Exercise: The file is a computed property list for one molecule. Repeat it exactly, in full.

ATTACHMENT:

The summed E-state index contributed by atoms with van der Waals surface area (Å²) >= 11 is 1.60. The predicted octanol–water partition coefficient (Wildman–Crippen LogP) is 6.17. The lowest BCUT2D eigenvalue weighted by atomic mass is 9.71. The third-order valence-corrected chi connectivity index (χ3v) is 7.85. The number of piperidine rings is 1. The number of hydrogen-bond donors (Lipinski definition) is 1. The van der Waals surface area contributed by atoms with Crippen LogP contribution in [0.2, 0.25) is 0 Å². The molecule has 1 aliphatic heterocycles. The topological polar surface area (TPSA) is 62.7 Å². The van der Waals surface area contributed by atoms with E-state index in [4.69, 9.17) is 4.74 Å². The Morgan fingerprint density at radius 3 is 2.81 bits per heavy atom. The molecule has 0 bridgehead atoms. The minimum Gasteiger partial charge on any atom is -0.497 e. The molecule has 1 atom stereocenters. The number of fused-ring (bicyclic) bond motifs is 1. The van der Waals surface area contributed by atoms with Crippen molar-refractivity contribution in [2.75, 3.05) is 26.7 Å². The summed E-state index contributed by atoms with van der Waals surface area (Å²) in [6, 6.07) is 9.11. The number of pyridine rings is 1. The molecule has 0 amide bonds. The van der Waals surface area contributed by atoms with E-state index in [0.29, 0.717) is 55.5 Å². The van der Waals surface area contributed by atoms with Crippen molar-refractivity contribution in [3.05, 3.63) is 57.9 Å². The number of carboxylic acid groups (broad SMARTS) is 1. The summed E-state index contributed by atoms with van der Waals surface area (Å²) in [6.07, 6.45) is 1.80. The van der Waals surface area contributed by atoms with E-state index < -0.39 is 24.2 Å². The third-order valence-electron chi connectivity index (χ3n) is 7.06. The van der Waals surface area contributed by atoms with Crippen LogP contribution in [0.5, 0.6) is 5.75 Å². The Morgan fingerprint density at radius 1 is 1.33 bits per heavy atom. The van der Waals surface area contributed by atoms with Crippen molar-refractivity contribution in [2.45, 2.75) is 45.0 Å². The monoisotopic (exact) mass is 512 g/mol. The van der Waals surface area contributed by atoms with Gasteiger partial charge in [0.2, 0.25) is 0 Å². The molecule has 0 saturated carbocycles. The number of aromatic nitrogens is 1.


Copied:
The summed E-state index contributed by atoms with van der Waals surface area (Å²) >= 11 is 1.60. The predicted octanol–water partition coefficient (Wildman–Crippen LogP) is 6.17. The lowest BCUT2D eigenvalue weighted by atomic mass is 9.71. The third-order valence-corrected chi connectivity index (χ3v) is 7.85. The number of piperidine rings is 1. The number of hydrogen-bond donors (Lipinski definition) is 1. The van der Waals surface area contributed by atoms with Crippen LogP contribution in [0.2, 0.25) is 0 Å². The molecule has 1 aliphatic heterocycles. The topological polar surface area (TPSA) is 62.7 Å². The van der Waals surface area contributed by atoms with E-state index in [4.69, 9.17) is 4.74 Å². The Morgan fingerprint density at radius 3 is 2.81 bits per heavy atom. The molecule has 0 bridgehead atoms. The minimum Gasteiger partial charge on any atom is -0.497 e. The molecule has 1 atom stereocenters. The number of fused-ring (bicyclic) bond motifs is 1. The van der Waals surface area contributed by atoms with Crippen molar-refractivity contribution in [2.75, 3.05) is 26.7 Å². The summed E-state index contributed by atoms with van der Waals surface area (Å²) in [6, 6.07) is 9.11. The number of pyridine rings is 1. The molecule has 0 amide bonds. The van der Waals surface area contributed by atoms with E-state index in [0.29, 0.717) is 55.5 Å². The van der Waals surface area contributed by atoms with Crippen molar-refractivity contribution in [3.05, 3.63) is 57.9 Å². The number of carboxylic acid groups (broad SMARTS) is 1. The summed E-state index contributed by atoms with van der Waals surface area (Å²) in [6.07, 6.45) is 1.80. The van der Waals surface area contributed by atoms with E-state index < -0.39 is 24.2 Å². The third-order valence-electron chi connectivity index (χ3n) is 7.06. The van der Waals surface area contributed by atoms with Crippen LogP contribution in [0.5, 0.6) is 5.75 Å². The Morgan fingerprint density at radius 1 is 1.33 bits per heavy atom. The van der Waals surface area contributed by atoms with Crippen molar-refractivity contribution in [2.45, 2.75) is 45.0 Å². The monoisotopic (exact) mass is 512 g/mol. The van der Waals surface area contributed by atoms with Gasteiger partial charge in [0.2, 0.25) is 0 Å². The molecule has 0 saturated carbocycles. The number of aromatic nitrogens is 1.